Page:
Eat more beans. Some people in the Blue Zones eat pork, but not more than a handful of times in a month. Serving sizes are 3-4 oz.
Wine at 5
Buettner discovered that everyone in the Blue Zones except Adventists, drink alcohol. They drink 1-2 glasses/day with friends and/or with food. He suggests Sardinian Cannonau wine.
Most of the centenarians belonged to a faith-based community. Their research shows that attending services four times per month adds 4-14 year to your life.
Loved Ones First
Blue Zone people put family and their partners first. Aging parents and grandparents often live in the same home with their children, or nearby. This lowers disease and mortality rates of children in the home, according to Buettner’s team.
Centenarians either chose their social circles or were born into them. Those circles supported healthy behaviors.
Here’s Buettner’s TedTalk, How to live to be 100+.
If you’re an aging advocate, check out Gaining Momentum. It’s a communications toolkit that can help you communicate better about this topic. It explains several evidenced-based resources. For example, Frameworks researchers tested various descriptors. They found the term “older people” led to “productive thinking about people in their 60s and beyond.”
A Look at Positive Ageing in Aged Care
Meaningful Ageing Australia is an incorporated association registered with the Australian Charities and Not-for-Profit Commission. Their focus is helping older adults navigate aged care decisions. They do this through an emphasis on the whole person, including spirituality.
The organization launched a campaign in February called See Me. Know Me. The purpose is to give older people resources when seeking aged care.
The See Me. Know Me. website provides free downloads and conversation starters for older people to engage their families. It also has questions to ask aged care providers.
Some of the questions are:
- How will you support me to maintain connections and relationships?
- What do you do to support a good transition?
- How is spirituality understood here?
- What opportunities will I have to reflect on my legacy?
- How will you find out about my sources of hope?
Aging in Place
Many older adults want to age-in-place. In the U.S. that number is 3 out of 4 adults age 50+ (Binette & Vasold, 2018). The desire to remain in their homes and communities is strong. Here are strategies respondents to the AARP survey said they’d consider.
32% sharing their home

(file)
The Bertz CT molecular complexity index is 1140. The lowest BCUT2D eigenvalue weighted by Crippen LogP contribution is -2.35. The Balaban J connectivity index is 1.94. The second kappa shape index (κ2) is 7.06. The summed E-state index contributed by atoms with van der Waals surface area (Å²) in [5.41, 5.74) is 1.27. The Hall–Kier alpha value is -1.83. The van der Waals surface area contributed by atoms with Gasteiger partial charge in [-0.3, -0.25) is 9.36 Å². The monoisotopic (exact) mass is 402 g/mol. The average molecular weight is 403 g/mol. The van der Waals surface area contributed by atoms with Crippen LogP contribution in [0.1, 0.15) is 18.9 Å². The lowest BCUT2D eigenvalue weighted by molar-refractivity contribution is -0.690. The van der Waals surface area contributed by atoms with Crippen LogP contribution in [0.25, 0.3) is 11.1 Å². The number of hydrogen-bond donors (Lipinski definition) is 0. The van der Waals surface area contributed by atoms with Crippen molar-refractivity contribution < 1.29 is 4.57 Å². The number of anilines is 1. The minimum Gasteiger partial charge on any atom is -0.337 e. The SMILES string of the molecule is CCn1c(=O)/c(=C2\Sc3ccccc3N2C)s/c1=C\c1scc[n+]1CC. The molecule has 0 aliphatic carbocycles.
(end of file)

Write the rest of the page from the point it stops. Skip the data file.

31% building an extra dwelling
56% living in villages that support aging in place
Being able to remain in one’s home or community contributes to an older person’s well-being. In the U.S. there are organizations who assist people who want to pursue this option.
Aging In Place provides resources about products and services for older people. Their goal is to help older people age-in-place for as long as possible.
The 5 most important elements of home care for seniors guide (2019) suggests the following when choosing a home health aide:
- Experience – Interview the agency and the people they send. A trained aide can handle any tasks an older adult might have trouble doing on their own.
- Empathy – Home health aides need this trait. If the person you or your loved one hires lacks this, then file a complaint and find someone new.
- Professionalism – The aide needs to show up and do their job with respect.
- Affordability – If prices are too high or too low this could be a red flag. Most agencies charge similar prices.
- Reputation – Read reviews to determine if the agency provides consistent, quality service.
They might seem obvious, but when you or your loved one feels overwhelmed by changes, things aren’t always clear.
Nursing homes in America and other parts of the world vary in quality of care. When possible seek out those organizations whose focus is the whole person.
Above all, residing in an aged care facility doesn’t have to be a death sentence. As we discovered from the TILDA research, attitude is a critical part of our experience.
Recommended Positive Aging Articles
Following are a collection of articles to entertain, educate, and inspire you to embrace your third act.
- The Happiness India Project (HIP) promotes everyday happiness through science-backed articles and workshops. – You might enjoy reading, Positive aging: 7 Things to do to age gracefully.
- Aging in Sub-Saharan Africa: recommendations for furthering research
While not specifically about positive aging, this article gives insights into the challenges of aging in Sub-Saharan Africa. This is useful background for a better understanding of applying worldwide aging policies.
- Gerontogrowth and population aging in Africa: Why does the differentiation matter? offers further insight into why applying aging policies is important. African countries have been experiencing growth. Their aging population is smaller than that growth. This poster paper addresses this topic.
- Cultural perspectives on aging and well-being: A comparison of Japan and the U.S. addresses the differences between these two cultures. The results of their study might surprise you.
- If you’d like to understand a Middle Eastern perspective, read Ageing in the Middle East and North Africa: Towards a new model of care. The authors provide an excellent overview of current issues and challenges. They also explain how to move forward.
- Johnson and Mutchler (2014) discuss the transition from aging as disease and decline to aging as a positive, multidimensional experience. Read The emergence of a positive gerontology: From disengagement to social involvement.
When and What is Positive Aging Week?
Positive Aging Week started in Ireland. It’s a worldwide event celebrating aging. This year it happens September 30 – October 4, 2019, and you don’t want to miss the fun. Events, organized worldwide by a variety of groups, included 550 that took place in 25 countries last year.
Go to PositiveAgingWeek.com to schedule your event.
Events themes are: